“But the one great shocking occasion, when tens or hundreds or thousands will join with you, never comes. That’s the difficulty. If the last and worst act of the whole regime had come immediately after the first and smallest, thousands, yes, millions would have been sufficiently shocked—if, let us say, the gassing of the Jews in ’43 had come immediately after the ‘German Firm’ stickers on the windows of non-Jewish shops in ’33. But of course this isn’t the way it happens. In between come all the hundreds of little steps, some of them imperceptible, each of them preparing you not to be shocked by the next. Step C is not so much worse than Step B, and, if you did not make a stand at Step B, why should you at Step C? And so on to Step D.

“And one day, too late, your principles, if you were ever sensible of them, all rush in upon you. The burden of self-deception has grown too heavy, and some minor incident, in my case my little boy, hardly more than a baby, saying ‘Jewish swine,’ collapses it all at once, and you see that everything, everything, has changed and changed completely under your nose. The world you live in—your nation, your people—is not the world you were born in at all. The forms are all there, all untouched, all reassuring, the houses, the shops, the jobs, the mealtimes, the visits, the concerts, the cinema, the holidays. But the spirit, which you never noticed because you made the lifelong mistake of identifying it with the forms, is changed. Now you live in a world of hate and fear, and the people who hate and fear do not even know it themselves; when everyone is transformed, no one is transformed. Now you live in a system which rules without responsibility even to God. The system itself could not have intended this in the beginning, but in order to sustain itself it was compelled to go all the way.”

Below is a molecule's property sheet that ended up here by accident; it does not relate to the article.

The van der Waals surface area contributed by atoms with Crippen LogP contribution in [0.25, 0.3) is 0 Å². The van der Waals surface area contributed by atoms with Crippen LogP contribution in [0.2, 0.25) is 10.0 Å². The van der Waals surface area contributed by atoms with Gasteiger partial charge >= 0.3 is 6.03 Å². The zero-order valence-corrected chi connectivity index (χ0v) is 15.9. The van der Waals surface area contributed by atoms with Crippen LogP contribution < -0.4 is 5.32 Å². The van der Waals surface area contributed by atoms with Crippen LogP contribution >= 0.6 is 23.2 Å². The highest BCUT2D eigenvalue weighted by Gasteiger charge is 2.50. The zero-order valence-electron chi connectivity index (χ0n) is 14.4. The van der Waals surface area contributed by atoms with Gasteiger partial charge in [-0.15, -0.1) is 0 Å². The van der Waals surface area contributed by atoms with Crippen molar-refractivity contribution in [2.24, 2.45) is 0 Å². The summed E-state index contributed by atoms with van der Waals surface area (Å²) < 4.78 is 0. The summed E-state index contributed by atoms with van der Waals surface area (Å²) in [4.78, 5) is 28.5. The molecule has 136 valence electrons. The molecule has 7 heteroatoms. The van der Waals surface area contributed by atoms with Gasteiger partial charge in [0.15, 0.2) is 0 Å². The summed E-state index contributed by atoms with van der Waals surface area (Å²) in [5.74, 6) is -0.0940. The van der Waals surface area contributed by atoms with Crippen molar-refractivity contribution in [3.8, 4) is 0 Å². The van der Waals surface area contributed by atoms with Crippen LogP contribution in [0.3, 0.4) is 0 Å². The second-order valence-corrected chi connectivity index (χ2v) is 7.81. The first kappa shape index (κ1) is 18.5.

“They Thought They Were Free: The Germans 1933-1945” by Milton Mayer

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A Calculation of Odds in the Dice Game Langur Burja

A Calculation of Odds in the Dice Game Langur Burja

Gale Richard Walker
September 2017

Kids playing langur-burja

Kids playing langur-burja at Malekhu in Dhading district. (Bijay Gajmer/Republica)

Langur Burja, a dice game popular in Nepal and in the British navy (where it is known as Crown and Anchor), uses six identical dice, each with six different symbols on it. After bets are placed, the banker tosses all six dice at once. The betting rules and payouts to the players may be found on the Internet. Variations of the game are played in France, Vietnam, China, Belgium, and Bermuda. They are not described here.